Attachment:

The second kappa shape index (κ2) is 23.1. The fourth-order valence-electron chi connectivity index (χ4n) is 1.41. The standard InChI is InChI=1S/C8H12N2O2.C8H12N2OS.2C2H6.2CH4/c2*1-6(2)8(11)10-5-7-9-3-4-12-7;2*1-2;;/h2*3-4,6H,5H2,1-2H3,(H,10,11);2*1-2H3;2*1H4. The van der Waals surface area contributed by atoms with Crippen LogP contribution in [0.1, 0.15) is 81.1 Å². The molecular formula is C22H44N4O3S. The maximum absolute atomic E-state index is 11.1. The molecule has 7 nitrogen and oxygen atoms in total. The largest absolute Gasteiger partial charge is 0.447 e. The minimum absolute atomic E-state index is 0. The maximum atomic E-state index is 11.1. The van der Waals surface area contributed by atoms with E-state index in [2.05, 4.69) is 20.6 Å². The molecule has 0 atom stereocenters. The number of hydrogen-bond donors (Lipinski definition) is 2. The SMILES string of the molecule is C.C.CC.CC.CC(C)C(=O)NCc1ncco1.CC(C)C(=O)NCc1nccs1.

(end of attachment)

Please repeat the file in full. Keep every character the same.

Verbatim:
The second kappa shape index (κ2) is 23.1. The fourth-order valence-electron chi connectivity index (χ4n) is 1.41. The standard InChI is InChI=1S/C8H12N2O2.C8H12N2OS.2C2H6.2CH4/c2*1-6(2)8(11)10-5-7-9-3-4-12-7;2*1-2;;/h2*3-4,6H,5H2,1-2H3,(H,10,11);2*1-2H3;2*1H4. The van der Waals surface area contributed by atoms with Crippen LogP contribution in [0.1, 0.15) is 81.1 Å². The molecular formula is C22H44N4O3S. The maximum absolute atomic E-state index is 11.1. The molecule has 7 nitrogen and oxygen atoms in total. The largest absolute Gasteiger partial charge is 0.447 e. The minimum absolute atomic E-state index is 0. The maximum atomic E-state index is 11.1. The van der Waals surface area contributed by atoms with E-state index in [2.05, 4.69) is 20.6 Å². The molecule has 0 atom stereocenters. The number of hydrogen-bond donors (Lipinski definition) is 2. The SMILES string of the molecule is C.C.CC.CC.CC(C)C(=O)NCc1ncco1.CC(C)C(=O)NCc1nccs1.